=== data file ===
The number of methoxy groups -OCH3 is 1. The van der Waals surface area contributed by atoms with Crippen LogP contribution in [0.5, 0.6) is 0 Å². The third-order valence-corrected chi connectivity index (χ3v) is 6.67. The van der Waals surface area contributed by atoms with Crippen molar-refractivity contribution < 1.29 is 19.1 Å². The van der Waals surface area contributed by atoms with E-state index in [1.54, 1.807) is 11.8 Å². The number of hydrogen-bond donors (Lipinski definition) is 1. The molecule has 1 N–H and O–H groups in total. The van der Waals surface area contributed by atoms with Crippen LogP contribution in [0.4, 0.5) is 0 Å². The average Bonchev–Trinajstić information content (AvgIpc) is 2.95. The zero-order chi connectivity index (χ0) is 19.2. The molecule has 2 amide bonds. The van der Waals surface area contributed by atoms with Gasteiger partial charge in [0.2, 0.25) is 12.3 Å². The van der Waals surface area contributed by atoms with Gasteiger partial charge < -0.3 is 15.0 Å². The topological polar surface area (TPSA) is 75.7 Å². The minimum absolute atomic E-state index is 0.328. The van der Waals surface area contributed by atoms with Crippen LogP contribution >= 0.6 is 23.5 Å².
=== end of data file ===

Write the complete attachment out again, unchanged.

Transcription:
The number of methoxy groups -OCH3 is 1. The van der Waals surface area contributed by atoms with Crippen LogP contribution in [0.5, 0.6) is 0 Å². The third-order valence-corrected chi connectivity index (χ3v) is 6.67. The van der Waals surface area contributed by atoms with Crippen molar-refractivity contribution < 1.29 is 19.1 Å². The van der Waals surface area contributed by atoms with E-state index in [1.54, 1.807) is 11.8 Å². The number of hydrogen-bond donors (Lipinski definition) is 1. The molecule has 1 N–H and O–H groups in total. The van der Waals surface area contributed by atoms with Crippen LogP contribution in [0.4, 0.5) is 0 Å². The average Bonchev–Trinajstić information content (AvgIpc) is 2.95. The zero-order chi connectivity index (χ0) is 19.2. The molecule has 2 amide bonds. The van der Waals surface area contributed by atoms with Gasteiger partial charge in [0.2, 0.25) is 12.3 Å². The van der Waals surface area contributed by atoms with Gasteiger partial charge < -0.3 is 15.0 Å². The topological polar surface area (TPSA) is 75.7 Å². The minimum absolute atomic E-state index is 0.328. The van der Waals surface area contributed by atoms with Crippen LogP contribution >= 0.6 is 23.5 Å².